Former Army Officer and Attorney Arrested on Cyberstalking Charge
For Immediate Release
U.S. Attorney's Office, Western District of Virginia
CHARLOTTESVILLE, Virginia – An attorney and former Army Officer assigned to the United States Army Judge Advocate General’s Legal Center and School (JAG School) in Charlottesville, was arrested over the weekend in Arkansas and charged with cyberstalking.
Manfredo Madrigal, III, 36, a former resident of Charlottesville, Virginia, is charged with cyberstalking following a series of incidents related to threats made to at least two female victims, the attempted deletion of Army materials, lying to the FBI, and coaching a witness to provide false information to the FBI.
According to court documents, Madrigal was an active duty Army Officer and attorney when he was assigned to the JAG School in Charlottesville, Virginia in early 2022. Madrigal previously served multiple overseas tours of duty as an enlisted soldier with various units, including the 75th Ranger Regiment and 82nd Airborne Division. In late February 2022, Madrigal was discharged from the Army and JAG School for failing to report a previous conviction for driving under the influence (DUI).
In the overnight hours between February 6 and 7, 2022, and while his Army discharge was pending, Madrigal attempted to delete, without authorization, online JAG training materials. Madrigal filmed himself doing so and narrated his motivations. In the video, Madrigal stated, “I’m gonna fu** you,” and “I’m going to bring their house down on them.” The same evening, Madrigal contacted Victim 1 and informed her that Russia reached out to him, wanted to know what he knew, and that he intended to travel to Russia. Madrigal’s cellphone records indicate he contacted the Russian embassy.
On February 22, 2022, Madrigal was discharged from the JAG School and claimed in out-processing paperwork that he had no unreported contact with a foreign national, which was contrary to Madrigal’s phone records and statements to Victim 1.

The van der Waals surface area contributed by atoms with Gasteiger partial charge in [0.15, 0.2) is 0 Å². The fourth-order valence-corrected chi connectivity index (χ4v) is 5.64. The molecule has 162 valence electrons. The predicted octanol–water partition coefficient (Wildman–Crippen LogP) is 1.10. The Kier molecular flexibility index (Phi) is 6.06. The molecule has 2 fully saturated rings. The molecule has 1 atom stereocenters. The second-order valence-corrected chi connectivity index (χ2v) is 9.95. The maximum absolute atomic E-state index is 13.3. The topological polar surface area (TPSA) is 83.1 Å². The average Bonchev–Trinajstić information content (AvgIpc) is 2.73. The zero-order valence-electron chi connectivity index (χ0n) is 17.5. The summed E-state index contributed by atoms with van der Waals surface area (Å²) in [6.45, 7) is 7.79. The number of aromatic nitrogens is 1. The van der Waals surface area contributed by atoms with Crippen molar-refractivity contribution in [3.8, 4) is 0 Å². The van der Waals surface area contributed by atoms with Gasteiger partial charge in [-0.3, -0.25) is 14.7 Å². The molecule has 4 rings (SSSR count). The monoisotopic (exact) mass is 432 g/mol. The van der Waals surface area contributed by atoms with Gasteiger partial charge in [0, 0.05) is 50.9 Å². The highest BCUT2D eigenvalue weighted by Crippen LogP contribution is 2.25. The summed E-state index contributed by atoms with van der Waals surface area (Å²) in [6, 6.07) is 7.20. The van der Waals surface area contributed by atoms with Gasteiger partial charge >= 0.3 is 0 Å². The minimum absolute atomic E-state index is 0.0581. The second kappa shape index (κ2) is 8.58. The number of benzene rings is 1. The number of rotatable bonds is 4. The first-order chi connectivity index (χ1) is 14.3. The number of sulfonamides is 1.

In April and May 2022, Madrigal was interviewed by the FBI about his actions. In these interviews, Madrigal made multiple false statements regarding his foreign contact and the deletion of the training materials. For example, Madrigal claimed he learned of the deletion from a coworker, but denied any involvement. Per text messages, however, Madrigal filmed his efforts to delete the module and claimed credit.
During the FBI’s investigation, agents discovered that Madrigal had been threatening Victim 1, a former romantic partner, both in-person and via electronic means. Between late 2021 and mid-2022, Madrigal sent Victim 1 messages threatening her career, family, and pets. At least three of these messages contained compromising and sexually explicit photos of Victim 1 that were taken without her consent or knowledge. Victim 1 also expressed being “terrified” of Madrigal and stated he threatened her, in-person, using a firearm at her residence and damaged her belongings.
As the FBI’s investigation progressed, agents also uncovered evidence Madrigal pressured another former romantic partner, Victim 2, to provide false information to the FBI about Madrigal. Victim 2 admitted to agents that Madrigal coached her prior to her FBI interview, and they discussed deleting incriminating text messages from his cellphone.
On August 9, 2022, Madrigal and Victim 2 were involved in a dispute in Harrison, Arkansas and Madrigal pointed a pistol at Victim 2’s head. Madrigal was arrested by local authorities in Arkansas and later transferred to federal custody to face cyberstalking charges for his conduct involving Victim 1.
United States Attorney Christopher R. Kavanaugh of the Western District of Virginia and Stanley M. Meador, Special Agent in Charge of the FBI’s Richmond Division, made the announcement.
The Federal Bureau of Investigation is investigating the case.
Assistant U.S. Attorney Katie Burroughs Medearis is prosecuting the case.
A criminal complaint is merely an allegation, and all defendants are presumed innocent until proven guilty beyond a reasonable doubt in a court of law.
Updated August 19, 2022